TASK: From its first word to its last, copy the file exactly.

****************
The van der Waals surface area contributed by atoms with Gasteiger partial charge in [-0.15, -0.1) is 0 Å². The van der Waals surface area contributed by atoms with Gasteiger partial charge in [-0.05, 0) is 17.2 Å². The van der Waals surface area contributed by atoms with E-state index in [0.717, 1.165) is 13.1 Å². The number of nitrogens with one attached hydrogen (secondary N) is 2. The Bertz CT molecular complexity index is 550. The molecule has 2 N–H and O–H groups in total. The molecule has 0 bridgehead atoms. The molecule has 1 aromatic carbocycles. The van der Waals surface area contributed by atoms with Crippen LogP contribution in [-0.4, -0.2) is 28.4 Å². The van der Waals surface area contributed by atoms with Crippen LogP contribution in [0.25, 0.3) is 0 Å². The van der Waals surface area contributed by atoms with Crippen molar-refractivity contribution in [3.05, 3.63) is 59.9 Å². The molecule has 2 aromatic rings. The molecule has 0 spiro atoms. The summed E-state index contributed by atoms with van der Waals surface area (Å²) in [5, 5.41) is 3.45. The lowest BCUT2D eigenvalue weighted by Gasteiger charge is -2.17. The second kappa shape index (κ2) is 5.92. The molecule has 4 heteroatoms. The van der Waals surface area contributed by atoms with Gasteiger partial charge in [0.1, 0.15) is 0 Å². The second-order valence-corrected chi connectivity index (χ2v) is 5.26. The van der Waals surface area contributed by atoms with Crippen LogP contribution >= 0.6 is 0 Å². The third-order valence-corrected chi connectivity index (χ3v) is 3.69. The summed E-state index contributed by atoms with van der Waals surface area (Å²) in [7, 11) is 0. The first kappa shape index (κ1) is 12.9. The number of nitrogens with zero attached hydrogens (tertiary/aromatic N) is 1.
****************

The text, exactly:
The van der Waals surface area contributed by atoms with Gasteiger partial charge in [-0.15, -0.1) is 0 Å². The van der Waals surface area contributed by atoms with Gasteiger partial charge in [-0.05, 0) is 17.2 Å². The van der Waals surface area contributed by atoms with E-state index in [0.717, 1.165) is 13.1 Å². The number of nitrogens with one attached hydrogen (secondary N) is 2. The Bertz CT molecular complexity index is 550. The molecule has 2 N–H and O–H groups in total. The molecule has 0 bridgehead atoms. The molecule has 1 aromatic carbocycles. The van der Waals surface area contributed by atoms with Crippen LogP contribution in [-0.4, -0.2) is 28.4 Å². The van der Waals surface area contributed by atoms with Crippen LogP contribution in [0.25, 0.3) is 0 Å². The van der Waals surface area contributed by atoms with Crippen molar-refractivity contribution in [3.05, 3.63) is 59.9 Å². The molecule has 2 aromatic rings. The molecule has 0 spiro atoms. The summed E-state index contributed by atoms with van der Waals surface area (Å²) in [5, 5.41) is 3.45. The lowest BCUT2D eigenvalue weighted by Gasteiger charge is -2.17. The second kappa shape index (κ2) is 5.92. The molecule has 4 heteroatoms. The van der Waals surface area contributed by atoms with Gasteiger partial charge in [0.1, 0.15) is 0 Å². The second-order valence-corrected chi connectivity index (χ2v) is 5.26. The van der Waals surface area contributed by atoms with Crippen LogP contribution >= 0.6 is 0 Å². The third-order valence-corrected chi connectivity index (χ3v) is 3.69. The summed E-state index contributed by atoms with van der Waals surface area (Å²) in [7, 11) is 0. The first kappa shape index (κ1) is 12.9. The number of nitrogens with zero attached hydrogens (tertiary/aromatic N) is 1.